The Chicago Cubs need more offensive production from their third baseman. In 2012, the Cubs had three players who shared that role. These players include Luis Valbuena, Ian Stewart and Josh Vitters. In 265 at-bats, Valbuena had a .218 batting average with four home runs and 28 RBIs. In 179 at-bats, Stewart had a .201 batting average with five home runs and 17 RBIs. He's coming off wrist surgery. In 99 at-bats, Vitters had a .121 batting average with two home runs and five RBIs. He'll start 2013 at Triple-A Iowa.
How does the free-agent market look? Not much better. Potential free agents include Placido Polanco, Geoff Blum and Eric Chavez. David Wright, Kevin Youkilis, Brandon Inge and Mark Reynolds reportedly have options for 2013.
What's the long-term goal at third base? The organization is high on Javier Baez. They're hoping that he can eventually fill out an infield that includes Anthony Rizzo, Darwin Barney and Starlin Castro. The Cubs should also give Vitters one more chance.
What's the short-term goal at third base? Despite the lack of offensive production, the Cubs could stay with Stewart and Valbuena. They'd probably add another veteran into that mix. Anthony Riccobono of the International Business Times brought up the idea of a potential trade for New York Yankees third baseman Alex Rodriguez. Riccobono included the Miami Marlins and Los Angeles Angels as potential suitors.
What's the quick scoop on Rodriguez? At age 37, Rodriguez is on the downside of his career. His wins above replacement rating (WAR) has either stayed the same or dropped in each of the past five seasons. In 2012, Rodriguez had a .272 batting average with 18 home runs, 57 RBIs and a .353 on-base percentage (OBP). Although Rodriguez has a career .300 batting average, he hasn't hit above .286 in any of the past four seasons. And while he has 647 career home runs, he hasn't hit more than 18 homers in either of the past two seasons.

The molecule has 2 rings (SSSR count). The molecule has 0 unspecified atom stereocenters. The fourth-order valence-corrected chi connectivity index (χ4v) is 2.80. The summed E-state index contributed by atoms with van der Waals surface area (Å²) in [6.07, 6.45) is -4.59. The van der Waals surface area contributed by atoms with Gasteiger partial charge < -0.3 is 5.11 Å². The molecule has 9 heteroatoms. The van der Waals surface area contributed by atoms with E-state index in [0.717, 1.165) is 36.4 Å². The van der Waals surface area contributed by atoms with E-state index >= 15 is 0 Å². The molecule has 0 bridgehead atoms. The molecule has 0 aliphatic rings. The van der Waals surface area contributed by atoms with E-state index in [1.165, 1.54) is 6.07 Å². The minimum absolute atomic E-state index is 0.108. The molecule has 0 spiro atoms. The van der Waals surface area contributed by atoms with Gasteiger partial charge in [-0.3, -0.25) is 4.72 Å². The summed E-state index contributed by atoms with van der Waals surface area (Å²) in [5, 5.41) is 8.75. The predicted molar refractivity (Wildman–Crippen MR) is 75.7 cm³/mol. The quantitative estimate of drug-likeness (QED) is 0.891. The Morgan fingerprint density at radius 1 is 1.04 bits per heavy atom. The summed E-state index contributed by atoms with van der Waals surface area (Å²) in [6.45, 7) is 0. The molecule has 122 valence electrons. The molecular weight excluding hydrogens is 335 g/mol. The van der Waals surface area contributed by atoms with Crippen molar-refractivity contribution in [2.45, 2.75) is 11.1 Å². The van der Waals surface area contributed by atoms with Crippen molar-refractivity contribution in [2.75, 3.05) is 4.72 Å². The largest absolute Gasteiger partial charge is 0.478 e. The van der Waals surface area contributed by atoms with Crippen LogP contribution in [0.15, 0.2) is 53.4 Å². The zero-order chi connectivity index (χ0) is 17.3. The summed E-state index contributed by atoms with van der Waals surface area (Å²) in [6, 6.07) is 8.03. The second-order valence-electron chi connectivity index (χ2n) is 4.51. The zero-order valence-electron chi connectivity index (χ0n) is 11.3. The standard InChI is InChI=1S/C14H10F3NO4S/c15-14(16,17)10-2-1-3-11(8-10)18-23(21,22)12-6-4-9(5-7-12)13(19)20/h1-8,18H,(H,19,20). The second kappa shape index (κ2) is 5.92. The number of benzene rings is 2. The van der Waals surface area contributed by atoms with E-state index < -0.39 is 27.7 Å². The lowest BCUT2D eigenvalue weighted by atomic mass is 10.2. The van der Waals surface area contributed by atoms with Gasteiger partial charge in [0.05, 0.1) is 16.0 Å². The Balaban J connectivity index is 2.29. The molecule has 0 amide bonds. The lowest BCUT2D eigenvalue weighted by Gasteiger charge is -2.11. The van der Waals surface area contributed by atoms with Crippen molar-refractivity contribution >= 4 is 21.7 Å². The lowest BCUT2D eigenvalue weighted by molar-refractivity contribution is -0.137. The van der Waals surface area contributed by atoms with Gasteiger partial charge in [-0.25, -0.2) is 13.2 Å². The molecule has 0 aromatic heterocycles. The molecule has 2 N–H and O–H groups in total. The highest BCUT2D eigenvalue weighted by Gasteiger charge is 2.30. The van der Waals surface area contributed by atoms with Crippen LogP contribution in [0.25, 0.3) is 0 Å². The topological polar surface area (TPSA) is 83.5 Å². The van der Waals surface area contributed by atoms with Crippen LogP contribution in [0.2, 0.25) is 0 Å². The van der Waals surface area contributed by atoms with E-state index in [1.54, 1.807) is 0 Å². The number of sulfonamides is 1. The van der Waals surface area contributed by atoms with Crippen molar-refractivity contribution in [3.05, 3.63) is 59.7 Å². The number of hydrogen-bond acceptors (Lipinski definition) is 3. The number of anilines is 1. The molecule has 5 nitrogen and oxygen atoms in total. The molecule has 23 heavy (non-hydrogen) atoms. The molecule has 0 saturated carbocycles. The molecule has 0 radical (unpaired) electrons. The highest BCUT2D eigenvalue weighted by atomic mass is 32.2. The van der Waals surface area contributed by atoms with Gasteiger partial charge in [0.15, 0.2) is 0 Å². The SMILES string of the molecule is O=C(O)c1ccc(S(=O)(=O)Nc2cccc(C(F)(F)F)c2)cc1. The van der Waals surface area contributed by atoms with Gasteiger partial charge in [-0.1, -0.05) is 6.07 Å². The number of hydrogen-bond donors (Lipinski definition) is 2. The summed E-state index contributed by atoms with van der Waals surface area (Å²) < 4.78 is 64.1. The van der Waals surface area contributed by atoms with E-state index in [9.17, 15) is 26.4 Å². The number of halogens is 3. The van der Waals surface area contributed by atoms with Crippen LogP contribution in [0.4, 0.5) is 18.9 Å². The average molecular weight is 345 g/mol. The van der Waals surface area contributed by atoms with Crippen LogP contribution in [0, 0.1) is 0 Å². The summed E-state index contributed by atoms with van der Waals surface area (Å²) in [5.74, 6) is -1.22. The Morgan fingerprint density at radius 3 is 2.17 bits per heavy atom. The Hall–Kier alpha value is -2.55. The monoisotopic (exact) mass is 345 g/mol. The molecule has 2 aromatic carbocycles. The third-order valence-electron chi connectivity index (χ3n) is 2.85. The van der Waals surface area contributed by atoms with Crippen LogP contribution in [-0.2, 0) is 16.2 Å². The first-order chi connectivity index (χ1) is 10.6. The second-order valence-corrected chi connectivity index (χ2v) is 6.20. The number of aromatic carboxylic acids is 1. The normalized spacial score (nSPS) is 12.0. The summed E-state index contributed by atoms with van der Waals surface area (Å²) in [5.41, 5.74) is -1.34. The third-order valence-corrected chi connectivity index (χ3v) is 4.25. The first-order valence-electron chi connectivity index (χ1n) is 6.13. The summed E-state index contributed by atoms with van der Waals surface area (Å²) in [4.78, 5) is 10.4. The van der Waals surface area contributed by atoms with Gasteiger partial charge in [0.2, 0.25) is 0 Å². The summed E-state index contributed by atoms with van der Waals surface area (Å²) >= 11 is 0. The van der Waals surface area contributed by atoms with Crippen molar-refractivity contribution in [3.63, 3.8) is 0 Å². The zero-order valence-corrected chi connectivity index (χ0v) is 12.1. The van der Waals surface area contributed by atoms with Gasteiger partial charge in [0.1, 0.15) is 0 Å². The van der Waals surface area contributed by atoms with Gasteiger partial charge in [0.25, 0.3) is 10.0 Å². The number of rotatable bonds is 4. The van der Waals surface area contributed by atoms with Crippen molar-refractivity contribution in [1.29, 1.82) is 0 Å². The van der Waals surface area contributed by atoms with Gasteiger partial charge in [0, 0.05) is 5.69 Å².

Rodriguez has five years and $114 million remaining on his contract. He also has a no-trade clause. Rodriguez insists that he'll stay with the Yankees. That doesn't mean much. He also insisted that he never did steroids. In 2009, Rodriguez admitted that he used steroids from 2001 through 2003
Statistically, Rodriguez would offer more than any other third baseman in the organization. The Yankees would likely cover most of the contract. No team would pay an average of $22.8 million for a player whose contract won't expire until he's age 42.
Let's just kill any rumor with Rodriguez and the Cubs. If Jim Hendry was still the general manager, then this might happen. With Theo Epstein and Jed Hoyer, there's no chance that they're foolish or desperate enough to consider this.
There are so many reasons that such a trade would never happen. Unless the National League starts using designated hitters, Rodriguez must play defense. While the Cubs could use more veteran leadership for their younger players, Rodriguez offers nothing but negatives in that department. Since Rodriguez has spent his entire career with American League teams, he's mostly unfamiliar with National League ballparks. He's a public relations disaster waiting to happen.
What if the Yankees are so desperate to send him away that they pay all $114 million of his contract in any trade? What if they're willing to swap Rodriguez for Alfonso Soriano and pay the final three years of Rodriguez's contract (2015-17)? With both scenarios, it doesn't matter. The Cubs still can't afford to put their young players around Rodriguez.
Alex Rodriguez epitomizes the type of player that doesn't belong in the Cubs organization. He doesn't belong in the lineup. He doesn't belong in the infield alongside Castro. His ego doesn't belong in a clubhouse full of young players. He's not healthy for the new culture that the Cubs are trying to establish. Simply put, Rodriguez doesn't belong anywhere near the North Side.
The Chicago White Sox can have him though. Be my guest.
Joshua Huffman grew up in Michigan's Upper Peninsula as a Green Bay Packers and Chicago Cubs enthusiast. He immediately gained an admiration for Cubs fans after watching numerous games on WGN during the mid-90s. His favorite Cubs moment was Kerry Wood's(notes) 1-hitter, 20K extravaganza that was only denied of a no-hitter by Kevin Orie's defensive blunder. As a Packers and Cubs fan, he suffered through Steve Bartman and "4th & 26" in a span of three months. HERE is his Twitter.
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